I give thanks for those who mentored me, to those who had faith. My parents and a few good teachers are at the very top. A long time ago I had a mentor by the name of Lawren Harris. Apart from the tips that this well-known painter freely gave me, he had the ability to talk elegantly about art as if it were bread. He believed that art was life-sustaining stuff, and worth the effort. He had a wise sense of humour and a diplomatic delivery. One time he looked at my work and said that I had “a somewhat endearing tendency to show vestigial signs of mental laziness.” Harris was a Theosophist, and while I didn’t buy the seances, I did buy his sense of spirituality. I seldom pick up my brush without being thankful for his spirit. While he is long gone, in a wonderful way we laugh together now.
Two thousand years ago Cicero noted that gratitude is the parent of all other virtues. At this time of Thanksgiving we might take the opportunity to return our blessings. This may mean picking up the phone and calling a young person — friend or relative — or perhaps the child of a friend, and just touching bases. I find it best to make a call that has something to do with an observation of talent or effort. Surprisingly, the most in need or the most deserving may be the most reluctant to call on you. Keep it light. “Just wondering if you’re in the Guggenheim yet,” or, “I’ve a few spare canvases right now — any chance you could use them?” Sometimes they come right over.
It’s not only about being thankful for the artist’s life. Passing the torch is just as important. In 1883 Vincent van Gogh wrote, “I have walked this earth for 30 years, and, out of gratitude, want to leave some souvenir.” While we may love and relish our work, and leave it lying around everywhere, it may turn out that our best souvenir was the empowerment of another. The love that we convey may be our greatest gift.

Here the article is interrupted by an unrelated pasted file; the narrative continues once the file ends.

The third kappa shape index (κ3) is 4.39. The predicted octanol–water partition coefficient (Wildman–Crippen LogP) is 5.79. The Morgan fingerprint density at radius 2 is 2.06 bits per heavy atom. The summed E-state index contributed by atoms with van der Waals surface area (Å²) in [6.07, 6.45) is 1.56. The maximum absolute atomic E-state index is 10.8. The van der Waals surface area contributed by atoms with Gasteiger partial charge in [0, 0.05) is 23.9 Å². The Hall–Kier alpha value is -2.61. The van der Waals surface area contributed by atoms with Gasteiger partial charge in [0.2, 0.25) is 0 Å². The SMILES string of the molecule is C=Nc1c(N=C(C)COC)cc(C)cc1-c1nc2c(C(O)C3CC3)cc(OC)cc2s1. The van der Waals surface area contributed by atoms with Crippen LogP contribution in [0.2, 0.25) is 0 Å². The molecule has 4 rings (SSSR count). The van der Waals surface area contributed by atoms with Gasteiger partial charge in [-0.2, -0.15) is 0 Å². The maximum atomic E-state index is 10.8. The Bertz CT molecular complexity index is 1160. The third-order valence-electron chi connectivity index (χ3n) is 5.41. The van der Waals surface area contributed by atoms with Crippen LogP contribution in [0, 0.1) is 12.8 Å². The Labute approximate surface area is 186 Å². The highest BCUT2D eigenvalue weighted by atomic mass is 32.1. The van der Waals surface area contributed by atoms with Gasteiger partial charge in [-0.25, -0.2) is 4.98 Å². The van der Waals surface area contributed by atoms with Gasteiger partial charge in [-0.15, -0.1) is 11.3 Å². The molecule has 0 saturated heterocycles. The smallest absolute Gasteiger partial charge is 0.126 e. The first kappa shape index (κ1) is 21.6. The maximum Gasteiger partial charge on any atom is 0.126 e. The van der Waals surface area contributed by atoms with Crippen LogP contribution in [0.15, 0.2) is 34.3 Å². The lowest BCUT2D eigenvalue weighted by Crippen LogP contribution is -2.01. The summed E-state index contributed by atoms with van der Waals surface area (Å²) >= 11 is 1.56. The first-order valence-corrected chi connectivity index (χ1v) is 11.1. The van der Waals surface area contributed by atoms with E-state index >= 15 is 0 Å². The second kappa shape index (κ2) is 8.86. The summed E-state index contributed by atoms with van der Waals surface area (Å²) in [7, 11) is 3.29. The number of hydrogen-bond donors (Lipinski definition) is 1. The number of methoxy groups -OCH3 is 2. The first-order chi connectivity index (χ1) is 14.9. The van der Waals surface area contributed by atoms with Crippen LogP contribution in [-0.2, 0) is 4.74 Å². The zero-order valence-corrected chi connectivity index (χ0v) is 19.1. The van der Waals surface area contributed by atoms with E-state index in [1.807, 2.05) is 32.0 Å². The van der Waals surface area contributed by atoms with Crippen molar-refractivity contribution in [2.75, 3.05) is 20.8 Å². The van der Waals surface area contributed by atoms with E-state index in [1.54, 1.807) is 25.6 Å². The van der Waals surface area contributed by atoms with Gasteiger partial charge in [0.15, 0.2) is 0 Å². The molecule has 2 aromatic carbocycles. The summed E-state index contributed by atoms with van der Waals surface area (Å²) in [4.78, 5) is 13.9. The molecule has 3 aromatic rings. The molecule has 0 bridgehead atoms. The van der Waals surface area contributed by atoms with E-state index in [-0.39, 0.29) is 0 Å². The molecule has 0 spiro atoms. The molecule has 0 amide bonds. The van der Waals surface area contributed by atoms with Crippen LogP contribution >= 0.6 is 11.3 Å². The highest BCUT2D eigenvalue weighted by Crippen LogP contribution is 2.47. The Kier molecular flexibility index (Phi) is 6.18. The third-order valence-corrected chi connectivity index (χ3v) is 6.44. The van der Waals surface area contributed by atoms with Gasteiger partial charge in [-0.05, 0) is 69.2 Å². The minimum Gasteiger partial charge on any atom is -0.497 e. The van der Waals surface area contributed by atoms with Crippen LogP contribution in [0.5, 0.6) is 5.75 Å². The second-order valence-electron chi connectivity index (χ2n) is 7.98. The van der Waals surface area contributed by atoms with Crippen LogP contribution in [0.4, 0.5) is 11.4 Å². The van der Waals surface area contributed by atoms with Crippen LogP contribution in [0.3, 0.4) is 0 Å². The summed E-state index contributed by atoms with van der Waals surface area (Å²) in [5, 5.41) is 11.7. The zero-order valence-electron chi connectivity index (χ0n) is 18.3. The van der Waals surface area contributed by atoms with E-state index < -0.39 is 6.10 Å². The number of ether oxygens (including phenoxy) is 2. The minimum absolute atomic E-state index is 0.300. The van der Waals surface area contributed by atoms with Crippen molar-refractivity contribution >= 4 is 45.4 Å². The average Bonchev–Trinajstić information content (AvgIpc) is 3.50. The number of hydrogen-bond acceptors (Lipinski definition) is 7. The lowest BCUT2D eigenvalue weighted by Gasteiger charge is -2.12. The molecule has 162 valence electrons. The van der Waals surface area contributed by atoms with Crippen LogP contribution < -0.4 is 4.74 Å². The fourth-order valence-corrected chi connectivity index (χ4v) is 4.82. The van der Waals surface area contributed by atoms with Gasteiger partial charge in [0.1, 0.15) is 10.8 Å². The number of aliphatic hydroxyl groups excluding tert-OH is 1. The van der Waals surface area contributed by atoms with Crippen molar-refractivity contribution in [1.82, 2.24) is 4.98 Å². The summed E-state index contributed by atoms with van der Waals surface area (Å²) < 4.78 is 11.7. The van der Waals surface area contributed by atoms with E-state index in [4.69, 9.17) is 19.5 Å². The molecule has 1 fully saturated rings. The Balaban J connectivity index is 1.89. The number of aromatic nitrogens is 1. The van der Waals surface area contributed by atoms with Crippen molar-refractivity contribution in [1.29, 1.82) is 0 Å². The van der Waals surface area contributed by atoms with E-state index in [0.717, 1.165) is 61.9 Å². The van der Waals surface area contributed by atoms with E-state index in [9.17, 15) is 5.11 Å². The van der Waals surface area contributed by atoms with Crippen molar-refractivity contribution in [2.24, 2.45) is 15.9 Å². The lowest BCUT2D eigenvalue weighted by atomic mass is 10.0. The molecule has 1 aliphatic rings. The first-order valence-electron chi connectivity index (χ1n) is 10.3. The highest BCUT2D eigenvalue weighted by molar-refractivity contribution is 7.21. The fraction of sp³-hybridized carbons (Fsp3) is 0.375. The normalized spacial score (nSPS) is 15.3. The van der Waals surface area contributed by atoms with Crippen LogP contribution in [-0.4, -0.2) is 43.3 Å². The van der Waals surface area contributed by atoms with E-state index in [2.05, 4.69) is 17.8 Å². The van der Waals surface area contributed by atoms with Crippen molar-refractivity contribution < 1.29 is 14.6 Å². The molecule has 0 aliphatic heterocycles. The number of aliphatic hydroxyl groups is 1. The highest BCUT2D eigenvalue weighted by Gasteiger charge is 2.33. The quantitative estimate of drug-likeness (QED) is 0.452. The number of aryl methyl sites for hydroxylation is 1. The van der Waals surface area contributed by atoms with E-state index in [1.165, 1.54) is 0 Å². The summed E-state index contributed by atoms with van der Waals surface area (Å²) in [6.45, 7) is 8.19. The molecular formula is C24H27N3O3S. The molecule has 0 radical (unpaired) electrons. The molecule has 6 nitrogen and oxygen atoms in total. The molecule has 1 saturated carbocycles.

We may not be the solitudes we seem. The wall of ego that separates artists can be dismantled. Precious boundaries can be broached and still maintained. It’s an art that requires tenderness and diplomacy. When it happens, real growth follows. It’s true, great people tend to know great people. That’s why you’re needed. That’s why the brotherhood and sisterhood needs you.
PS: “No man stands so tall as when he stoops to help a child.” (Big Brothers motto) “I’ve learned that you shouldn’t go through life with a catcher’s mitt on both hands; you need to be able to throw something back.” (Maya Angelou)
Esoterica: If you do see fit to reach out to someone — I’ll do my part to help you. We’ll mail a totally free copy of The Painter’s Keys to your protege. This modest little book has been a remarkable help to artists of all stripes — young and old — who are trying to figure things out. Just send along their regular mailing address and we’ll do the rest. If you wish I’ll write in it to say it’s from you and me. We’ll put a two-week time limit on this offer in case I start to go broke. There are many out there who can use us.
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Will just listen
by Juliette Coates, Grimsby, Lincolnshire, UK
I would so love my young friend to receive a copy of your book if at all possible. She has just started a degree in art and design and is finding it very hard work, and sometimes loses her way and needs encouragement. She has no personal family except friends, and myself, as I am much older she knows she can come around and I will just listen, etc.
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by Margaret Norwood, New Zealand
I am prompted by your generous offer to suggest my protégé deserves a copy of your book. This year for free, I have taught her, Karen, and another couple (Sadly, the wife is dying of cancer and they’ve not been able to attend now for 2 weeks). Karen has soaked up my lessons and rewarded my teaching efforts immensely with her lovely watercolours. She is a young mum and I’ve hoped for years to trigger her creativity. This year has afforded us both this opportunity and I have so enjoyed her, and my first efforts at tutoring. Though on limited income, today, our last lesson for the year, she presented me with Floranova by Warwick Orme, a magnificent book, in loving thanks.